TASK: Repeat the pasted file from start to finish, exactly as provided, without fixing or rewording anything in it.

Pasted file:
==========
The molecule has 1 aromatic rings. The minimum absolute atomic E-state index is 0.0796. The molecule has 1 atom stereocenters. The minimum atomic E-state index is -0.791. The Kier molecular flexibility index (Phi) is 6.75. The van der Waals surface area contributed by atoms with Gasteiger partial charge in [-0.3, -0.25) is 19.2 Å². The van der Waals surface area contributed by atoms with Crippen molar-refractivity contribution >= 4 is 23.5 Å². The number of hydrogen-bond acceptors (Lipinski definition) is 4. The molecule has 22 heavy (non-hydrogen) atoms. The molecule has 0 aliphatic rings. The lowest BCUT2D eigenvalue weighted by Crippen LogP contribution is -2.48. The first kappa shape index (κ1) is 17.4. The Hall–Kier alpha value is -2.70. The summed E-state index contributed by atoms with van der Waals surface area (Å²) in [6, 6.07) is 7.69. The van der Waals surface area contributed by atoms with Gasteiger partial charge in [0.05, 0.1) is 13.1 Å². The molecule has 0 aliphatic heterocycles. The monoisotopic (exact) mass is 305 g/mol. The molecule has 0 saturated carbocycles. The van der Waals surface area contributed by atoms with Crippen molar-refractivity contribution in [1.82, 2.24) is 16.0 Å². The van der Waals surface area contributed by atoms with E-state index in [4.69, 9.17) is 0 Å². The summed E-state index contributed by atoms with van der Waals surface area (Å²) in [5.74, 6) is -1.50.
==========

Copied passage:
The molecule has 1 aromatic rings. The minimum absolute atomic E-state index is 0.0796. The molecule has 1 atom stereocenters. The minimum atomic E-state index is -0.791. The Kier molecular flexibility index (Phi) is 6.75. The van der Waals surface area contributed by atoms with Gasteiger partial charge in [-0.3, -0.25) is 19.2 Å². The van der Waals surface area contributed by atoms with Crippen molar-refractivity contribution >= 4 is 23.5 Å². The number of hydrogen-bond acceptors (Lipinski definition) is 4. The molecule has 22 heavy (non-hydrogen) atoms. The molecule has 0 aliphatic rings. The lowest BCUT2D eigenvalue weighted by Crippen LogP contribution is -2.48. The first kappa shape index (κ1) is 17.4. The Hall–Kier alpha value is -2.70. The summed E-state index contributed by atoms with van der Waals surface area (Å²) in [6, 6.07) is 7.69. The van der Waals surface area contributed by atoms with Gasteiger partial charge in [0.05, 0.1) is 13.1 Å². The molecule has 0 aliphatic heterocycles. The monoisotopic (exact) mass is 305 g/mol. The molecule has 0 saturated carbocycles. The van der Waals surface area contributed by atoms with Crippen molar-refractivity contribution in [1.82, 2.24) is 16.0 Å². The van der Waals surface area contributed by atoms with E-state index in [4.69, 9.17) is 0 Å². The summed E-state index contributed by atoms with van der Waals surface area (Å²) in [5.74, 6) is -1.50.